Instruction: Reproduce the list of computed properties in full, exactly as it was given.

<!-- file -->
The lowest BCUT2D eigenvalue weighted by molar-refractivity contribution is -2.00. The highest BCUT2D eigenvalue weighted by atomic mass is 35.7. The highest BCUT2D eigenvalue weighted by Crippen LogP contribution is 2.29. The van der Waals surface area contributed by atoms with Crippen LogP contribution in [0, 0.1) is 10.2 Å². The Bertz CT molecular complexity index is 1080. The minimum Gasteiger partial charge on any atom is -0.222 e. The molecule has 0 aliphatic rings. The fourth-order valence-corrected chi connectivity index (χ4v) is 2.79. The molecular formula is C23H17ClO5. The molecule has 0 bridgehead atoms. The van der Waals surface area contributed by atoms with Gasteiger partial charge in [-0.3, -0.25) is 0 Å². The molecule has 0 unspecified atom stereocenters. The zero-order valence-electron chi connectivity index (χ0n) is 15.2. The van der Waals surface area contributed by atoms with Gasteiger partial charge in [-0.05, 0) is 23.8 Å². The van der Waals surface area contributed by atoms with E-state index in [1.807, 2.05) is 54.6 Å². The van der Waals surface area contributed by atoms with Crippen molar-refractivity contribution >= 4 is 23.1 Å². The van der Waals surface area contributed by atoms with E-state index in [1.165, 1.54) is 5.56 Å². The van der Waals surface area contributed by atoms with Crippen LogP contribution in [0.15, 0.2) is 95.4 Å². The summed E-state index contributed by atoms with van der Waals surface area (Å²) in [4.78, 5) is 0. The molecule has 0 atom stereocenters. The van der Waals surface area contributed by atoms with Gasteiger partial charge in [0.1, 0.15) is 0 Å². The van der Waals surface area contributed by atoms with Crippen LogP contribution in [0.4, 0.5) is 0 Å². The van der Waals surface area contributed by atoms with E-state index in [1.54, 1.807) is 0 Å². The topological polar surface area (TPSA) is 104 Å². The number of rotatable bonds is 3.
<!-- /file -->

The lowest BCUT2D eigenvalue weighted by molar-refractivity contribution is -2.00. The highest BCUT2D eigenvalue weighted by atomic mass is 35.7. The highest BCUT2D eigenvalue weighted by Crippen LogP contribution is 2.29. The van der Waals surface area contributed by atoms with Crippen LogP contribution in [0, 0.1) is 10.2 Å². The Bertz CT molecular complexity index is 1080. The minimum Gasteiger partial charge on any atom is -0.222 e. The molecule has 0 aliphatic rings. The fourth-order valence-corrected chi connectivity index (χ4v) is 2.79. The molecular formula is C23H17ClO5. The molecule has 0 bridgehead atoms. The van der Waals surface area contributed by atoms with Gasteiger partial charge in [-0.3, -0.25) is 0 Å². The molecule has 0 unspecified atom stereocenters. The zero-order valence-electron chi connectivity index (χ0n) is 15.2. The van der Waals surface area contributed by atoms with Gasteiger partial charge in [-0.05, 0) is 23.8 Å². The van der Waals surface area contributed by atoms with E-state index in [1.807, 2.05) is 54.6 Å². The van der Waals surface area contributed by atoms with Crippen molar-refractivity contribution >= 4 is 23.1 Å². The van der Waals surface area contributed by atoms with E-state index in [1.165, 1.54) is 5.56 Å². The van der Waals surface area contributed by atoms with Crippen LogP contribution in [0.15, 0.2) is 95.4 Å². The summed E-state index contributed by atoms with van der Waals surface area (Å²) in [4.78, 5) is 0. The molecule has 0 atom stereocenters. The van der Waals surface area contributed by atoms with Gasteiger partial charge in [0.1, 0.15) is 0 Å². The van der Waals surface area contributed by atoms with Crippen LogP contribution in [0.4, 0.5) is 0 Å². The van der Waals surface area contributed by atoms with E-state index in [1.54, 1.807) is 0 Å². The topological polar surface area (TPSA) is 104 Å². The number of rotatable bonds is 3.